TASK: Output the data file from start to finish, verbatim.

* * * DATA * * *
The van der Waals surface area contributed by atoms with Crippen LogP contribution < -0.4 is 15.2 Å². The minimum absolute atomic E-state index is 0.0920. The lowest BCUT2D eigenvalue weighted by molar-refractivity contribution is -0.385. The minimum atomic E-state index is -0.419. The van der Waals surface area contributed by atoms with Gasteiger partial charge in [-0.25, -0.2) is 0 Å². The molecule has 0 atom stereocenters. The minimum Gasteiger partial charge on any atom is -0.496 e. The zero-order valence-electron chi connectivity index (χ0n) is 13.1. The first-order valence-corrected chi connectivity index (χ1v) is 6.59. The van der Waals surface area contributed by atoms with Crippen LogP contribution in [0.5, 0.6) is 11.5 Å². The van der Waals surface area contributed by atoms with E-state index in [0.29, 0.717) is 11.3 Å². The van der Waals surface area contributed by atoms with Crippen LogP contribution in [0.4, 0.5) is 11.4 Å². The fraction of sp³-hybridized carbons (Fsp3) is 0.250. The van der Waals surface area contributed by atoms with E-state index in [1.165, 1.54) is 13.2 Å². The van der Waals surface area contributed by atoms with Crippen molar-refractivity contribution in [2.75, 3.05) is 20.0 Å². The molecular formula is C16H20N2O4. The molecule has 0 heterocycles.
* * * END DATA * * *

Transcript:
The van der Waals surface area contributed by atoms with Crippen LogP contribution < -0.4 is 15.2 Å². The minimum absolute atomic E-state index is 0.0920. The lowest BCUT2D eigenvalue weighted by molar-refractivity contribution is -0.385. The minimum atomic E-state index is -0.419. The van der Waals surface area contributed by atoms with Gasteiger partial charge in [-0.25, -0.2) is 0 Å². The molecule has 0 atom stereocenters. The minimum Gasteiger partial charge on any atom is -0.496 e. The zero-order valence-electron chi connectivity index (χ0n) is 13.1. The first-order valence-corrected chi connectivity index (χ1v) is 6.59. The van der Waals surface area contributed by atoms with Crippen LogP contribution in [0.5, 0.6) is 11.5 Å². The van der Waals surface area contributed by atoms with E-state index in [0.29, 0.717) is 11.3 Å². The van der Waals surface area contributed by atoms with Crippen LogP contribution in [0.4, 0.5) is 11.4 Å². The fraction of sp³-hybridized carbons (Fsp3) is 0.250. The van der Waals surface area contributed by atoms with E-state index in [1.165, 1.54) is 13.2 Å². The van der Waals surface area contributed by atoms with Crippen molar-refractivity contribution in [2.75, 3.05) is 20.0 Å². The molecular formula is C16H20N2O4. The molecule has 0 heterocycles.